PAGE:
The cold-start problem is commonplace amongst Applied AI startups
There are four key strategies that can help tackle this
The outcome is the flywheel effect, which drives value to your product, your customers and ultimately your business
What is the cold-start problem?
The cold-start problem is a typical challenge amongst Applied AI startups. As the disruptive potential for Applied AI becomes commonplace, startups face the challenge of building their value proposition with a limited amount of data.
The more data that is collected or gathered, the more useful the service becomes - this is known as the “data network effect”. This gives any Applied AI business stronger powers of prediction, recommendation, translation and decision analysis.
Take SwiftKey - an intelligent predictive keyboard - as an example: the more words and sentences that are written, the smarter the technology becomes. This in turn creates a better product and drives wider adoption.
But it’s not easy to get started, but there are four strategies to building a data network effect, which can all be used simultaneously. Each one tackles the cold-start problem differently:
Using Dummy Data
Create theoretical scenarios by feeding dummy data into the system - a good example would be virtual assistant apps such as Magic, the company created a few scenarios of data that would interest their customer base to jump start their growth. While this represents a ‘quick win’ for a lot of startups, it is important not to mistake these scenarios for reality. The sooner you can start to test your models on live customer data the better.
Crowdsourcing from customers
Another approach is to actively collect data from your customers as a function of your product or service offering. As a data-savvy startup, you could be ingesting millions of unstructured documents from client records. It is therefore important to set up your operating model and data / analytics platform to collect this data efficiently and accurately, hence data capture and architecture is key. Facebook is a great example of crowdsourcing whereafter a decade of adding data fields to user profiles can be used to build Applied AI applications (such as targeted advertising). It is important here to provide incentives for users/customers to share their data and to make data entry as enjoyable as possible. For instance, ScentBird in the US collects consumer preferences to recommend exciting new fragrances using a fun, visual survey.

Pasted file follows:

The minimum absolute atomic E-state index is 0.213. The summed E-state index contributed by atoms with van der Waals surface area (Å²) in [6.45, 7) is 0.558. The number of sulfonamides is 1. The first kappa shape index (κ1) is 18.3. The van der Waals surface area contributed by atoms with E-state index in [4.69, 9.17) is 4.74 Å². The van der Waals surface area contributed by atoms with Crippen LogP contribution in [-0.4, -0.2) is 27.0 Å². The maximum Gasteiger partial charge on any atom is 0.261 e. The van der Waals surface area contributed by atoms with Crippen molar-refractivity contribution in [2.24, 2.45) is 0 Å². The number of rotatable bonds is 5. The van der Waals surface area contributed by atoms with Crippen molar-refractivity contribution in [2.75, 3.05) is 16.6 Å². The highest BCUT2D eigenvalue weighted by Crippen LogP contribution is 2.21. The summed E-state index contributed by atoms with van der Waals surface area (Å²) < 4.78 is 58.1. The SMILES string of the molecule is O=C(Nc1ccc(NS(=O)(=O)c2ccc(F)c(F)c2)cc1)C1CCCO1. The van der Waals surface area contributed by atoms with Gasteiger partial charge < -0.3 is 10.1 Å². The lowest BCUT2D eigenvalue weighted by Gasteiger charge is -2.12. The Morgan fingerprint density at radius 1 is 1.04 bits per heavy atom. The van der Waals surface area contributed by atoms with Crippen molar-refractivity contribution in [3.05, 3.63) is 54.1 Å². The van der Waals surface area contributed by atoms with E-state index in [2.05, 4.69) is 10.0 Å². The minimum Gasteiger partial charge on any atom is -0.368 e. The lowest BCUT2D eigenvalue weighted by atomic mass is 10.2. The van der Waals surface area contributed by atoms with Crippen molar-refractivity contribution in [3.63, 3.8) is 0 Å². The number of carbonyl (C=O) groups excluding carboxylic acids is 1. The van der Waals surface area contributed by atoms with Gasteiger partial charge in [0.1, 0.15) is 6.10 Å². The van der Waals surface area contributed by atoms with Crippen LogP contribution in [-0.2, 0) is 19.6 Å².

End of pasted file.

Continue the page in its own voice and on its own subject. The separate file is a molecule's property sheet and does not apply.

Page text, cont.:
Building strategic partnerships
Another approach is to partner with businesses that have access to proprietary data but don’t have the skills or know-how to generate insights. For example, there are startups working on drug discovery, building strategic partnerships with pharmaceutical companies to analyse their own data for recommending the antigens required for disease prevention on the basis that they can do so faster, cheaper and with greater accuracy due to more robust machine learning algorithms.
Scraping publically available data
While it may be less defensible as a startup strategy, scraping public forums, the internet and public databases to gather data can be a powerful tool in a startups data armoury. A good example could be collecting data on airline pricing to build smarter technology for price predictions in the airline industry. Similarly, SwiftKey crawled the web for words and sentences to better predict user typing behavior.
It is worth bearing in mind that recent compliance changes resulting from EU General Data Protection Regulations (GDPR), coming into enforcement next year, is making scraping increasingly difficult. Services such as Amazon’s Mechanical Turk offers a way around this, where rather than scraping the data yourself you can put Amazon’s platform to work on similar tasks provided they have signed the necessary compliance documents.
What happens once you’ve solved it?
Once you’ve solved the cold-start problem using one, two (or a combination) of these strategies, you can tap into the “data network effect”. This is a similar concept to the traditional “network effect” that we’ve seen with countless platform, e-commerce and marketplace companies that we use everyday.
In a similar way to a rapid growth in users adopting a particular platform, an increase in the number of data inputs into an Applied AI startup can lead to a virtuous circle. The ‘freshness’ and accuracy of these data assets is also crucial. For instance, Applied AI “lead-gen” startups are increasingly able to take on incumbents such as Inside View and Data.com who have fallen down on data acquisition and allowed their data assets to degrade to the point of redundancy.
As you increase the volume and quality of data, your models can improve, offering a more robust and effective product/service, thus enhancing customer experience. Although tough to crack from a cold start, this “flywheel” effect generates it’s own momentum and growth for your startup.
The post by Matt Turck on the power of data networks here.
A detailed post on data acquisition strategy by Moritz Mueller-Freitag here.